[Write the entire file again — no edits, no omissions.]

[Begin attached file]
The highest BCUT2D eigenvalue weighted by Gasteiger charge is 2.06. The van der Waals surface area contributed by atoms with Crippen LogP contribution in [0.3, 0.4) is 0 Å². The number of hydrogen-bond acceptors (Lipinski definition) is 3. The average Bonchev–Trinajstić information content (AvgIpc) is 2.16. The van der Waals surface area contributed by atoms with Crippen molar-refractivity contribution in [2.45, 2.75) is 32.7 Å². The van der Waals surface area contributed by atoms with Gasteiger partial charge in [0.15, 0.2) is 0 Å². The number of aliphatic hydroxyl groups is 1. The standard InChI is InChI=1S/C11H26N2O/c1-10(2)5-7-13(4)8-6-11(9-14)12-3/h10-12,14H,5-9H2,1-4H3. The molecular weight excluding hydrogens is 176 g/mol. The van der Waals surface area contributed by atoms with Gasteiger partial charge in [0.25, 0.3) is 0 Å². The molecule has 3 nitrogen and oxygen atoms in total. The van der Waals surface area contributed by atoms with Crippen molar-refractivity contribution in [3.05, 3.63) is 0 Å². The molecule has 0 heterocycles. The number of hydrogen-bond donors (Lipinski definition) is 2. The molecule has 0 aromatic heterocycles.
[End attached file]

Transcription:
The highest BCUT2D eigenvalue weighted by Gasteiger charge is 2.06. The van der Waals surface area contributed by atoms with Crippen LogP contribution in [0.3, 0.4) is 0 Å². The number of hydrogen-bond acceptors (Lipinski definition) is 3. The average Bonchev–Trinajstić information content (AvgIpc) is 2.16. The van der Waals surface area contributed by atoms with Crippen molar-refractivity contribution in [2.45, 2.75) is 32.7 Å². The van der Waals surface area contributed by atoms with Gasteiger partial charge in [0.15, 0.2) is 0 Å². The number of aliphatic hydroxyl groups is 1. The standard InChI is InChI=1S/C11H26N2O/c1-10(2)5-7-13(4)8-6-11(9-14)12-3/h10-12,14H,5-9H2,1-4H3. The molecular weight excluding hydrogens is 176 g/mol. The van der Waals surface area contributed by atoms with Gasteiger partial charge in [0.25, 0.3) is 0 Å². The molecule has 3 nitrogen and oxygen atoms in total. The van der Waals surface area contributed by atoms with Crippen molar-refractivity contribution in [3.05, 3.63) is 0 Å². The molecule has 0 heterocycles. The number of hydrogen-bond donors (Lipinski definition) is 2. The molecule has 0 aromatic heterocycles.